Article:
Daniel Barbiero writes about new Buchla modular synthesiser music by Carya Amara, Benge and Alessandro Cortini in his article The Buchla Electronic Music System & the Aesthetic of Imperfection’.
Here’s a link to some mischievously composed photographs from UK political party conferences: Party conferences – three decades through a lens.
The first photograph in the set seems somehow familiar.
Above left: a photograph from the article. Above right: They Live.
As explained at shaunblezard.net:-
“Cumbria Remixed was an exciting sound project using digital technologies to investigate and remix the soundscape of Cumbria. It created a lively dialogue between old and new, young and old through field recordings of Cumbrian environments, and local people’s tales, tunes, stories and songs”.
As previously mentioned, Carya Amara’s contribution, The Sound Around Me, was a remix of some sentence fragments uttered by Cumbrian musician and organiser of the project, Shaun Blezard. This track and 21 others have now been collected into a release which you can download for free from the Internet Archive.
As AJMG reported in a review of the DVD of The Singing Ringing Tree, some of us remember a muted voice mumbling away in the original UK broadcast of that creepy fairy tale series, separate from the English narration and the original German dialogue. Well, we didn’t necessarily recognise the dialogue as German at the time, but the intonation of that mumbler was something that could never be forgotten, and with hindsight (hindhearing?), it sounded like some Slavic language. We recently came to suspect that the episodes show in the UK were prints prepared for the Polish market, since reading in The Xenophobe’s Guide to the Poles about a peculiar practice of Polish television broadcasters: rather than prepare subtitles, or dub foreign dialogue, they employ an actor to read translated lines on top of the dialogue, in, as the Guide says, “an excited semi-whisper”. The effect was in this case really quite sinister.
Now the Polish Blog reports on a move to replace this peculiar practice with subtitling for foreign programmes, and laments the popular opposition to this innovation. There is of course the point that people are used to the Mumblers and may resist change on the basis that they like what they grew up with. However, the Blog goes on to note the prevalence of Poles who “are functionally illiterate” and suggests that subtitling may play a role in encouraging literacy. If that is the case, perhaps we should encourage subtitling of programmes in English, for the training of our own illiterates. Dubbing all programmes into Polish – or better still, a language that is not widely spoken in the UK – could only help.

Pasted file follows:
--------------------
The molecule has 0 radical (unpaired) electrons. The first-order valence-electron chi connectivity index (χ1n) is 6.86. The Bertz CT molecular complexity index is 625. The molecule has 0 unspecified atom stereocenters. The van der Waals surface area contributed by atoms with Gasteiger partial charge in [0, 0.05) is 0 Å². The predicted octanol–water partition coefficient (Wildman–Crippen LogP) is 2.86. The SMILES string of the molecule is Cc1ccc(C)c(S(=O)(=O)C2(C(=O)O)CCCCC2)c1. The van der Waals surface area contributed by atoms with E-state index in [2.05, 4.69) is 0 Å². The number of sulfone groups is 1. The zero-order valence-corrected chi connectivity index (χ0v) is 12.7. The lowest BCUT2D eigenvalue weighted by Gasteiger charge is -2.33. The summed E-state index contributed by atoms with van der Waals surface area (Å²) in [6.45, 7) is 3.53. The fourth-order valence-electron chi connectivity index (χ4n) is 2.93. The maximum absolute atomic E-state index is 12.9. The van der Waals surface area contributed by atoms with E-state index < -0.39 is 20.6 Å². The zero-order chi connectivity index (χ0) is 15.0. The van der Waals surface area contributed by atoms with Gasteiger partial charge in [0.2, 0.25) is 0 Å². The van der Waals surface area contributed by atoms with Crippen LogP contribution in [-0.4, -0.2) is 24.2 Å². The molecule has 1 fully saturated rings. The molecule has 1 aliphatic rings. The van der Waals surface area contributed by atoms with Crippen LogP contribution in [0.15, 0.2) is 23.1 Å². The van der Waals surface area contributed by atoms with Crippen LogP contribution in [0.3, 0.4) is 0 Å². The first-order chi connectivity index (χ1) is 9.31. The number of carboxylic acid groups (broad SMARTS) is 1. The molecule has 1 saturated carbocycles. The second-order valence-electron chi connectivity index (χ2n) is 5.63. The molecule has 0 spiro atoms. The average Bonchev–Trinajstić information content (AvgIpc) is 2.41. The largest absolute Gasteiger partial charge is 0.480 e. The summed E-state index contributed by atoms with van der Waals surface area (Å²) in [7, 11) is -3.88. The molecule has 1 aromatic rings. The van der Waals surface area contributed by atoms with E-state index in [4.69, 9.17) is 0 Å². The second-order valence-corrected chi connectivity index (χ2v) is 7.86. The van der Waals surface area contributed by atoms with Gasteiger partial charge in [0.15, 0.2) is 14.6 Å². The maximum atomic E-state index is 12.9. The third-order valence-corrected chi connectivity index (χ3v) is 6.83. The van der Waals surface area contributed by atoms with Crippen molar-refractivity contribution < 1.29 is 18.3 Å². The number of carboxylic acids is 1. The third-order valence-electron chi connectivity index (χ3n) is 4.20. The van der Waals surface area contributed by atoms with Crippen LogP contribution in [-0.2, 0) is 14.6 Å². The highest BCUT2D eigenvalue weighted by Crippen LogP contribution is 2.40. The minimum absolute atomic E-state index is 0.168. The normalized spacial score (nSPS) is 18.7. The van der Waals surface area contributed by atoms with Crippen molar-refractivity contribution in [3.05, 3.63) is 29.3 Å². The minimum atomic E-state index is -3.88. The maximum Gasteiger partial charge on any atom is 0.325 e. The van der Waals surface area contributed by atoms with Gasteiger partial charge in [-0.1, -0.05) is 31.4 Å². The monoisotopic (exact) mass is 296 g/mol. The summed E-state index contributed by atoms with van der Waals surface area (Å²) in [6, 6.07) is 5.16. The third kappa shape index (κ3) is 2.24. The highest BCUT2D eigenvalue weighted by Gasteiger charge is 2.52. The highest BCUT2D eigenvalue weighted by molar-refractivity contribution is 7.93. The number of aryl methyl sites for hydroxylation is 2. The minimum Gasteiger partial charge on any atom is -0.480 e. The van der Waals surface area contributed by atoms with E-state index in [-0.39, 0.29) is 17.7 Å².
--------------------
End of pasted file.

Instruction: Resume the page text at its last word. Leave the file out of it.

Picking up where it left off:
One feature – the ability to move tabs between windows – is already implemented in the Omnigroup’s browser for “Mac fans”, Omniweb. But Omniweb doesn’t have one feature of Chrome, the omnibox. Confused? Well never mind. What counts is that Chrome is an open-source attempt to produce not just a fast, “rock-solid” browser, but to improve all actively developed browsers. It’s in Google’s interest, and those of Web users, for browsing software to be better. And companies that haven’t been sufficiently imaginative or perfectionist can treat this as a simultaneous hand-out and kick up the rear.
Pretending that cuil.com is updating lynx to be a “Chrome killer” would be cheap so let’s not do that.
It’s sad to see that Ken Campbell has died, at the age of 66. As this obituary states, “he will be known for his commercial cameos on TV, such as In Sickness And In Health or Fawlty Towers, but the legacy of his live work will be the true measure of the man.”
Beyond these effective appearances there were Ken Campbell’s televised explorations into the nature of consciousness, which were rather laboured – whereas in live performance, he was probably the only person able to hold a general audience with an explanation of qualia, in the same set as a tale of translating Ken Dodd jokes for performance in the New Hebrides.
In fact – that’s almost certain.
This weblog will feature some topics of tangential interest and slight relevance to Earthrid, which is a non-profit project that releases unusual music. You can find out more about Earthrid from the main site.
Most “bloggers” eventually lose interest in their weblog and fail to update it often. We are avoiding the interim stages by having very little interest to start with, and by resolving to hardly ever update it…
Opinions expressed on this site will come from various sources and will not necessarily reflect the collective aims or policies of Earthrid.